Gary Dennis was born and raised on the Upper West Side of Manhattan. After attending the Fiorello H. LaGuardia High School of Music and Arts, Gary received his Bachelor of Arts in Theatre, with a minor in Theatre History (specializing in New York City) from Brooklyn College.
Growing up in a house of insanely competitive know it alls, Gary discovered a way of getting some parental attention by developing his passion for New York City history as well as for movie history. At the dinner table, it was not just who was loud enough, but who knew the most. Gary was / is loud and knows enough. Gary devoured New York City history books along with the biographies of movie stars, writers, directors and producers of Hollywood’s “golden age”. Gary was probably the only kid on the block who had heard of Irving Thalberg and understood Thalberg’s contributions to motion picture history. To remain steps ahead of his brothers in the contest for parental attention and approval, Gary also cultivated a deep appreciation and knowledge of Vaudeville theatres, movie palaces, the architects who designed them, the significance of each theatre and their locations throughout the five boroughs of New York City.
After working as an actor (SAG, AFTRA and AEA) for a few years, Gary turned his “day job” into a full time passion. As Gary said, “I did not want to smell like food, like too many other actors who waited tables, so I took a job that involved one of my greatest passions, movies.” For ten years, Gary managed Movie Place, one of New York City’s largest independent and best (New York Magazine Best of New York 1997) movie rental stores, and in 1998, he became the proud owner of the store.
Movie Place was one of New York City’s original independent video stores and, under Gary's guidance, became a longtime favorite video store on Manhattan’s Upper West Side. During 23 years of business, Gary developed one of the most extensive film inventories of any store in the country, with a library that included one of the best collections of American film, from early silent pictures through the Golden Age of Hollywood to the rise of the American independent film industry. The store also boasted one of the most comprehensive foreign film collections in the country, including films from Europe, Asia, the Middle East, Africa and South America. Housed in a quaint, if crumbling brownstone, the store was a beloved neighborhood hangout where people came to schmooze with Gary (a popular local celebrity and movie critic) and his staff about the latest Wes Anderson movie or debate the merits of the studio system.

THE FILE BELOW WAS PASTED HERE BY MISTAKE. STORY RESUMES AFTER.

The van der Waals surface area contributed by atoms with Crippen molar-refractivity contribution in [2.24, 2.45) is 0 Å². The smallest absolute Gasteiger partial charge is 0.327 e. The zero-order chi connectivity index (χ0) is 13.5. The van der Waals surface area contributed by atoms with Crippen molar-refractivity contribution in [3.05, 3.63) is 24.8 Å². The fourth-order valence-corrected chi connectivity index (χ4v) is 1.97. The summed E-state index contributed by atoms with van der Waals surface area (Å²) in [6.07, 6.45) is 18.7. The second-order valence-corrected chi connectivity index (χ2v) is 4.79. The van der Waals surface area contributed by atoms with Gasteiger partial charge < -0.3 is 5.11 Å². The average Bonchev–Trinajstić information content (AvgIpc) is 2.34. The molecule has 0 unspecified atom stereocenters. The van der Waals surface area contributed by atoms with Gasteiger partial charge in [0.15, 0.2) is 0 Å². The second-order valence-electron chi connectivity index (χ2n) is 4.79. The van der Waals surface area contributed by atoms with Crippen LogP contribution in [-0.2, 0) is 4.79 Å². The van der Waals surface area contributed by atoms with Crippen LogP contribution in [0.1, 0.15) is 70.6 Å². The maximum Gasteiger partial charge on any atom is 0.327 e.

In 2006, with the Movie Place as his calling card, Gary launched a one-man effort to rename 103rd Street Humphrey Bogart Place, in honor of the late actor who grew up there. In his argument before Community Board 7, Gary pointed out that Mr. Bogart was a not only the internationally recognized face of American film, but a product of the Upper West Side as well. Gary’s efforts paid off with not only a street renaming (a big deal in this city), but a plaque on the city-owned townhouse memorializing the structure as the childhood home (1899–1923) of Mr. Bogart. A ceremony was held on June 24, 2006, hosted by Gary and attended by various New York City commissioners, elected officials and (most importantly) Lauren Bacall and her son, Stephen Bogart. For his efforts, Gary was the subject of numerous articles in The New York Times Link to New York Times article Another link to the New York Times Another link again to the New York Times and was honored with “The Westie” award given by Manhattan Media (publisher of The Westsider, Our Town, and other weekly newspapers around Manhattan).
Despite this wonderful addition to the neighborhood and the acclaim it brought to the store, Movie Place became the victim of greedy landlords fueled by the raging real estate boom in the city, who more than doubled the store's rent in the Fall of 2006. A valiant petition drive, spear-headed by some resourceful (and frustrated) customers turned the store into the “poster child” for dying “mom and pop” businesses in New York City (click here for link to The New York Times article), but to no avail. In December 2006, Gary was forced to close the business and in January 2007 sold to Columbia University one of the greatest private collections of DVDs and videos ever assembled.